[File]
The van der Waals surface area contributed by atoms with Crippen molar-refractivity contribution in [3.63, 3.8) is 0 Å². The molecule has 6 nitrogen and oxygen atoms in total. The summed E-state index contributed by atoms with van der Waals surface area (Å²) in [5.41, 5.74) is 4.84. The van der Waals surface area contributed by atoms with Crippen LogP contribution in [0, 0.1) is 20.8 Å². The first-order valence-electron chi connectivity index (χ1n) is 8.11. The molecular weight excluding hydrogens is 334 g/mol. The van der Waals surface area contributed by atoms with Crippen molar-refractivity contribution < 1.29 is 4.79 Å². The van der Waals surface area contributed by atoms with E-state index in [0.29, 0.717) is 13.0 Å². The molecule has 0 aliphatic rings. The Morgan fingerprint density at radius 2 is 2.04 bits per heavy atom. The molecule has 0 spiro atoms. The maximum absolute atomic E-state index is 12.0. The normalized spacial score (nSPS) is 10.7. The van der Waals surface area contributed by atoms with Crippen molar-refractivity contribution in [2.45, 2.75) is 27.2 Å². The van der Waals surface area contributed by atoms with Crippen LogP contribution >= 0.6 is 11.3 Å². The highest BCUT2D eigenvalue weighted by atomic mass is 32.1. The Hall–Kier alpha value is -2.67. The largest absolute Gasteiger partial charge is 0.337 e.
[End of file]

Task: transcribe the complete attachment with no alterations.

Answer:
The van der Waals surface area contributed by atoms with Crippen molar-refractivity contribution in [3.63, 3.8) is 0 Å². The molecule has 6 nitrogen and oxygen atoms in total. The summed E-state index contributed by atoms with van der Waals surface area (Å²) in [5.41, 5.74) is 4.84. The van der Waals surface area contributed by atoms with Crippen LogP contribution in [0, 0.1) is 20.8 Å². The first-order valence-electron chi connectivity index (χ1n) is 8.11. The molecular weight excluding hydrogens is 334 g/mol. The van der Waals surface area contributed by atoms with Crippen molar-refractivity contribution < 1.29 is 4.79 Å². The van der Waals surface area contributed by atoms with E-state index in [0.29, 0.717) is 13.0 Å². The molecule has 0 aliphatic rings. The Morgan fingerprint density at radius 2 is 2.04 bits per heavy atom. The molecule has 0 spiro atoms. The maximum absolute atomic E-state index is 12.0. The normalized spacial score (nSPS) is 10.7. The van der Waals surface area contributed by atoms with Crippen molar-refractivity contribution in [2.45, 2.75) is 27.2 Å². The van der Waals surface area contributed by atoms with Crippen LogP contribution >= 0.6 is 11.3 Å². The highest BCUT2D eigenvalue weighted by atomic mass is 32.1. The Hall–Kier alpha value is -2.67. The largest absolute Gasteiger partial charge is 0.337 e.